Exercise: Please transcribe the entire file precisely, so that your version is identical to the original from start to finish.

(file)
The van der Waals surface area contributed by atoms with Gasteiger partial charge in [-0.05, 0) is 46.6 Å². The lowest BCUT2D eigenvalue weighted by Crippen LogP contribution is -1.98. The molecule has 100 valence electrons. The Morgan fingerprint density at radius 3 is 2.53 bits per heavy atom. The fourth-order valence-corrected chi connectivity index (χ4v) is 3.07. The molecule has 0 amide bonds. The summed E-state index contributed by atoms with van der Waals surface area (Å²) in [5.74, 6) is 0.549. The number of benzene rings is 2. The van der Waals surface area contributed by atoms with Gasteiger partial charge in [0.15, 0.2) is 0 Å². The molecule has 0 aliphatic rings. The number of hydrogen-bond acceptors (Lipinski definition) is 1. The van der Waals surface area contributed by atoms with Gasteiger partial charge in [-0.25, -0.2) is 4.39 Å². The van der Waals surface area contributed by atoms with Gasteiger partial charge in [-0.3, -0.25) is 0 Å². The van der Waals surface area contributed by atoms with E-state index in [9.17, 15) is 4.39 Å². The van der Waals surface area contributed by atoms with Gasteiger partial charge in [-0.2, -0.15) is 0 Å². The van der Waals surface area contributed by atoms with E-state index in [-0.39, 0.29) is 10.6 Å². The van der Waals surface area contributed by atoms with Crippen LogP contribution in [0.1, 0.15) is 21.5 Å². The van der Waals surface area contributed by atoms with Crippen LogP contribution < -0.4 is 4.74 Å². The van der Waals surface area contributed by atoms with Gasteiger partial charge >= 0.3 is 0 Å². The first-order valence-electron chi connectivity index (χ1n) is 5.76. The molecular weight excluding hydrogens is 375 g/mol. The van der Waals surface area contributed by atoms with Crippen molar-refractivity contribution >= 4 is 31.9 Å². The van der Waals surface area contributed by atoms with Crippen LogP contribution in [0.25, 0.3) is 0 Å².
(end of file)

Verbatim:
The van der Waals surface area contributed by atoms with Gasteiger partial charge in [-0.05, 0) is 46.6 Å². The lowest BCUT2D eigenvalue weighted by Crippen LogP contribution is -1.98. The molecule has 100 valence electrons. The Morgan fingerprint density at radius 3 is 2.53 bits per heavy atom. The fourth-order valence-corrected chi connectivity index (χ4v) is 3.07. The molecule has 0 amide bonds. The summed E-state index contributed by atoms with van der Waals surface area (Å²) in [5.74, 6) is 0.549. The number of benzene rings is 2. The van der Waals surface area contributed by atoms with Gasteiger partial charge in [0.15, 0.2) is 0 Å². The molecule has 0 aliphatic rings. The number of hydrogen-bond acceptors (Lipinski definition) is 1. The van der Waals surface area contributed by atoms with Gasteiger partial charge in [-0.25, -0.2) is 4.39 Å². The van der Waals surface area contributed by atoms with Gasteiger partial charge in [-0.3, -0.25) is 0 Å². The van der Waals surface area contributed by atoms with E-state index in [9.17, 15) is 4.39 Å². The van der Waals surface area contributed by atoms with Gasteiger partial charge in [-0.2, -0.15) is 0 Å². The van der Waals surface area contributed by atoms with E-state index in [-0.39, 0.29) is 10.6 Å². The van der Waals surface area contributed by atoms with Crippen LogP contribution in [0.1, 0.15) is 21.5 Å². The van der Waals surface area contributed by atoms with Crippen LogP contribution < -0.4 is 4.74 Å². The van der Waals surface area contributed by atoms with Gasteiger partial charge >= 0.3 is 0 Å². The first-order valence-electron chi connectivity index (χ1n) is 5.76. The molecular weight excluding hydrogens is 375 g/mol. The van der Waals surface area contributed by atoms with Crippen molar-refractivity contribution >= 4 is 31.9 Å². The van der Waals surface area contributed by atoms with Crippen LogP contribution in [0.25, 0.3) is 0 Å².